By Pardeep Athwal, MD; Krishna Patel;
and Alex Merkulov, MD
A 19-year-old woman with a past medical history of Dandy-Walker syndrome (with a ventriculoperitoneal shunt) presented to the emergency department with a four-day history of severe intermittent left flank pain and hematuria.
CT of the abdomen and pelvis with IV contrast was obtained and demonstrated extrinsic compression of the left renal vein between the superior mesenteric artery (SMA) and the aorta as the left renal vein crossed midline (Figures A and C). This resulted from an acute angle at the origin of the SMA from the aorta (Figure C). A delayed nephrogram showed a slight delay in excretion of contrast material from the left kidney when compared with the right kidney (Figures A and B). The findings were consistent with nutcracker syndrome.
• Nutcracker syndrome is a vascular compression disorder, referring to the compression of the left renal vein between the SMA and the aorta, with elevation of left renal vein pressure.
• The most common clinical presentation of nutracker syndrome is hematuria with or without left flank or abdominal pain. These vague clinical symptoms make diagnosing the disorder difficult. Hematuria with pain is associated with a broad differential, including renal stones, pyelonephritis, glomerulonephritis, trauma, or renal neoplasm.
• Nutcracker syndrome typically occurs in relatively thin patients and results in left renal vein hypertension, leading to small venous ruptures in the collecting system, which cause hematuria and proteinuria.
• Major potential collateral veins may develop (eg, gonadal, ascending lumbar, adrenal, periureteral veins). In men, reflux from the left renal vein can lead to left-sided testicular pain, varicoceles, or infertility. In women, it can lead to pelvic congestion syndrome, characterized by pelvic pain, genital varices, dysmenorrhea, and dyspareunia.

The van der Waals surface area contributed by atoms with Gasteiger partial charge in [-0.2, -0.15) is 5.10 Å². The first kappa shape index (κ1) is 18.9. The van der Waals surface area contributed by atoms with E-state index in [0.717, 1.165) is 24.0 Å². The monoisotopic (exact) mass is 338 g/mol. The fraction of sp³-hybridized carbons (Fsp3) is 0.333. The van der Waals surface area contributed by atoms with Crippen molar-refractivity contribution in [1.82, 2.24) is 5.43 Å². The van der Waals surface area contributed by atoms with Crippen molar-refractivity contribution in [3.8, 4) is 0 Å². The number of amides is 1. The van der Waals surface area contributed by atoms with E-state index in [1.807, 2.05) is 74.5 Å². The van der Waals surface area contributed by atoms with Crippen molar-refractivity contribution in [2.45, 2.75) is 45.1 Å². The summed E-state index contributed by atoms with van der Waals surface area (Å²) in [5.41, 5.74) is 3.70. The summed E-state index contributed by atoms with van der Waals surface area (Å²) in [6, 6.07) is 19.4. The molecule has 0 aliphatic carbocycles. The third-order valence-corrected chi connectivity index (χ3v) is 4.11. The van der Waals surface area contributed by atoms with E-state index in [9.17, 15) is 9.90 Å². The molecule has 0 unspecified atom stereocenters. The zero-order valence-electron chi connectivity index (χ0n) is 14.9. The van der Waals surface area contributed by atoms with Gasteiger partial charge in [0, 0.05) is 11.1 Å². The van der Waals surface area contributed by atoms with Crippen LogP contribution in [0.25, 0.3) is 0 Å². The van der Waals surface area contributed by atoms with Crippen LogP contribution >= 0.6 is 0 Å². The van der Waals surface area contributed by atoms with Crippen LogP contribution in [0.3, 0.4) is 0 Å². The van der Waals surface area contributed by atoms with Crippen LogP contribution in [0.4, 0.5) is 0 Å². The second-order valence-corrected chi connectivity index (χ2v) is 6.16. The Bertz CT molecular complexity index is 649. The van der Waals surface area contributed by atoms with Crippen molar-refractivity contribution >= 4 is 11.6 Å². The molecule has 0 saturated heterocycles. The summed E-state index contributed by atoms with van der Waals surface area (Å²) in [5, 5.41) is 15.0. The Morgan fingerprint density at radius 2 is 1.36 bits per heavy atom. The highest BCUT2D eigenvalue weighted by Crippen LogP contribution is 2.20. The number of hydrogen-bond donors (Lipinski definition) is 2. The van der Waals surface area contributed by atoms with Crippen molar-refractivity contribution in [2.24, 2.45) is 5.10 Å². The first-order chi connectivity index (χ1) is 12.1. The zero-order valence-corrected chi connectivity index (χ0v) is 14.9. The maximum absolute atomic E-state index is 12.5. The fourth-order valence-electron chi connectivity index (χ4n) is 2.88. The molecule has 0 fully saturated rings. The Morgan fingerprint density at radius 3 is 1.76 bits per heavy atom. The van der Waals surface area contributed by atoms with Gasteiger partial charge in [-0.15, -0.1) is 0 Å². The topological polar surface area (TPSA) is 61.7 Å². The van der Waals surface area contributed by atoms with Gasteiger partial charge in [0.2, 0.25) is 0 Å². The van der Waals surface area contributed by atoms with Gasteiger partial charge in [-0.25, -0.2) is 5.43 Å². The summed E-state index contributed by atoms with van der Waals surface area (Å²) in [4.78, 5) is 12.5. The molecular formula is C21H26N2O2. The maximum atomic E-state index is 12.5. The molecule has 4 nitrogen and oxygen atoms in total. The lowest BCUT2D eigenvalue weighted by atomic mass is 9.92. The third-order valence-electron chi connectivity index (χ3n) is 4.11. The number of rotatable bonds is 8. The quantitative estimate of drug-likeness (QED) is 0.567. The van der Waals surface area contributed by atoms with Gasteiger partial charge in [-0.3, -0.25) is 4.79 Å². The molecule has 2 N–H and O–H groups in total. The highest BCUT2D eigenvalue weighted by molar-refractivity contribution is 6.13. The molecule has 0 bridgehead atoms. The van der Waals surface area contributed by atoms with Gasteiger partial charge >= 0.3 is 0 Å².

• The gold standard for nutcracker syndrome diagnosis is renal venography combined with a measurement of the renocaval pressure gradient, although there is no consensus on criteria for a clear diagnosis.
• Color Doppler ultrasound measurements of the peak flow velocities within the left renal vein are helpful for diagnosing nutcracker syndrome. Doppler ultrasound also is specific but not as sensitive as CT or MRI because of the lack of anatomic information.
• CT and CT angiography (as well as MRI and MR angiography) can demonstrate compression of the left renal vein in the aortomesenteric angle and the presence of collateral veins.
• Nutcracker syndrome treatment is determined based on the severity of symptoms. Patients with severe pain can undergo endovascular left renal vein stent placement or left renal vein transposition. If pain is tolerable and there are no other complications, patients can choose observation as treatment.
— Pardeep Athwal, MD, is a radiology resident at the University of Connecticut Health Center.
— Krishna Patel is a fourth-year medical student at the University of Connecticut School of Medicine.
— Alex Merkulov, MD, is the section head for women's imaging and an assistant professor of radiology at the University of Connecticut Health Center.
|Figure A||Figure B|
- Eliahou R, Sosna J, Bloom AI. Between a rock and a hard place: clinical and imaging features of vascular compression syndromes. Radiographics. 2012;32(1):E33-E49.
- Venkatachalam S, Bumpus K, Kapadia SR, Gray B, Lynden S, Shishehbor MH. The nutcracker syndrome. Ann Vasc Surg. 2011;25(8):1154-1164.
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